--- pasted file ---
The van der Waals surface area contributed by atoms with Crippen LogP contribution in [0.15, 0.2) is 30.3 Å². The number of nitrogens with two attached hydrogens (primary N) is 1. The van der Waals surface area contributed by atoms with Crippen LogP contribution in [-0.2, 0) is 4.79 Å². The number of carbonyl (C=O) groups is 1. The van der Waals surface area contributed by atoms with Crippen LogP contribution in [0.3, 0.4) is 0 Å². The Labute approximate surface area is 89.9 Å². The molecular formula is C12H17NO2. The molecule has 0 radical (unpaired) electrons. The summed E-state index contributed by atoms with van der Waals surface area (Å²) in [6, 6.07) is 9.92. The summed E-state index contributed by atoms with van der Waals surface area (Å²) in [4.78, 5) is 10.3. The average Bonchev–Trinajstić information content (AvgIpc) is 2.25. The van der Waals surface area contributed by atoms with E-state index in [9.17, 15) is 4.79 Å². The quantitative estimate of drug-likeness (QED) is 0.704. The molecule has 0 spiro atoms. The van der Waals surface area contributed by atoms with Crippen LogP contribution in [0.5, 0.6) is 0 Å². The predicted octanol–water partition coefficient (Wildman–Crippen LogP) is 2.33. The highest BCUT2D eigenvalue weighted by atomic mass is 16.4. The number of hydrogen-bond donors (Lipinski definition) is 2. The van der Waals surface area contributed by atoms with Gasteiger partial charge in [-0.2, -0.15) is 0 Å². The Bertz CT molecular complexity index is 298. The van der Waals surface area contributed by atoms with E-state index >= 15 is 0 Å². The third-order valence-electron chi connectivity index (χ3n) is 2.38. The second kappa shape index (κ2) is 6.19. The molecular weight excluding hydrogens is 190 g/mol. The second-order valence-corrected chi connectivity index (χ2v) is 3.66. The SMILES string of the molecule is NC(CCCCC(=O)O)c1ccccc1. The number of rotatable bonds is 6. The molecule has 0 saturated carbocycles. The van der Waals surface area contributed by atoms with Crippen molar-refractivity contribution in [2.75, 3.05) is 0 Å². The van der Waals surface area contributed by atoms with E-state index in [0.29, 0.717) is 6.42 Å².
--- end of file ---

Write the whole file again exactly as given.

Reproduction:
The van der Waals surface area contributed by atoms with Crippen LogP contribution in [0.15, 0.2) is 30.3 Å². The number of nitrogens with two attached hydrogens (primary N) is 1. The van der Waals surface area contributed by atoms with Crippen LogP contribution in [-0.2, 0) is 4.79 Å². The number of carbonyl (C=O) groups is 1. The van der Waals surface area contributed by atoms with Crippen LogP contribution in [0.3, 0.4) is 0 Å². The Labute approximate surface area is 89.9 Å². The molecular formula is C12H17NO2. The molecule has 0 radical (unpaired) electrons. The summed E-state index contributed by atoms with van der Waals surface area (Å²) in [6, 6.07) is 9.92. The summed E-state index contributed by atoms with van der Waals surface area (Å²) in [4.78, 5) is 10.3. The average Bonchev–Trinajstić information content (AvgIpc) is 2.25. The van der Waals surface area contributed by atoms with E-state index in [9.17, 15) is 4.79 Å². The quantitative estimate of drug-likeness (QED) is 0.704. The molecule has 0 spiro atoms. The van der Waals surface area contributed by atoms with Crippen LogP contribution in [0.5, 0.6) is 0 Å². The predicted octanol–water partition coefficient (Wildman–Crippen LogP) is 2.33. The highest BCUT2D eigenvalue weighted by atomic mass is 16.4. The number of hydrogen-bond donors (Lipinski definition) is 2. The van der Waals surface area contributed by atoms with Gasteiger partial charge in [-0.2, -0.15) is 0 Å². The Bertz CT molecular complexity index is 298. The van der Waals surface area contributed by atoms with E-state index >= 15 is 0 Å². The third-order valence-electron chi connectivity index (χ3n) is 2.38. The second kappa shape index (κ2) is 6.19. The molecular weight excluding hydrogens is 190 g/mol. The second-order valence-corrected chi connectivity index (χ2v) is 3.66. The SMILES string of the molecule is NC(CCCCC(=O)O)c1ccccc1. The number of rotatable bonds is 6. The molecule has 0 saturated carbocycles. The van der Waals surface area contributed by atoms with Crippen molar-refractivity contribution in [2.75, 3.05) is 0 Å². The van der Waals surface area contributed by atoms with E-state index in [0.29, 0.717) is 6.42 Å².